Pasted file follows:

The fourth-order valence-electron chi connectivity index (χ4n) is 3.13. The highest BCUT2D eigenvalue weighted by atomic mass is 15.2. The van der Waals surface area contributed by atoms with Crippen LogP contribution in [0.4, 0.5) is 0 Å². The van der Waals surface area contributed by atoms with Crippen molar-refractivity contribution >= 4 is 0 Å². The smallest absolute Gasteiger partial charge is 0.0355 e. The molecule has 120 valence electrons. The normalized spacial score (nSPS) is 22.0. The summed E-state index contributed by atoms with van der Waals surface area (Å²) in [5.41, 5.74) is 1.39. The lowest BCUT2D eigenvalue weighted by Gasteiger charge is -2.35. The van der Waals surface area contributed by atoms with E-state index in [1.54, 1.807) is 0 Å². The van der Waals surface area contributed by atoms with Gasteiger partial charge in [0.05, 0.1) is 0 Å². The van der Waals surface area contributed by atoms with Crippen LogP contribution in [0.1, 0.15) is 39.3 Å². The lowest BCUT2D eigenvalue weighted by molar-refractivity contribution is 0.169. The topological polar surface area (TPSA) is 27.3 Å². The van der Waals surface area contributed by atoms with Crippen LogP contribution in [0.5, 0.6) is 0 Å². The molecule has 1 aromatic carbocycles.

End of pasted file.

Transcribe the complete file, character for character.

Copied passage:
The fourth-order valence-electron chi connectivity index (χ4n) is 3.13. The highest BCUT2D eigenvalue weighted by atomic mass is 15.2. The van der Waals surface area contributed by atoms with Crippen LogP contribution in [0.4, 0.5) is 0 Å². The van der Waals surface area contributed by atoms with Crippen molar-refractivity contribution >= 4 is 0 Å². The smallest absolute Gasteiger partial charge is 0.0355 e. The molecule has 120 valence electrons. The normalized spacial score (nSPS) is 22.0. The summed E-state index contributed by atoms with van der Waals surface area (Å²) in [5.41, 5.74) is 1.39. The lowest BCUT2D eigenvalue weighted by Gasteiger charge is -2.35. The van der Waals surface area contributed by atoms with E-state index in [1.54, 1.807) is 0 Å². The van der Waals surface area contributed by atoms with Gasteiger partial charge in [0.05, 0.1) is 0 Å². The van der Waals surface area contributed by atoms with Crippen LogP contribution in [0.1, 0.15) is 39.3 Å². The lowest BCUT2D eigenvalue weighted by molar-refractivity contribution is 0.169. The topological polar surface area (TPSA) is 27.3 Å². The van der Waals surface area contributed by atoms with Crippen LogP contribution in [0.5, 0.6) is 0 Å². The molecule has 1 aromatic carbocycles.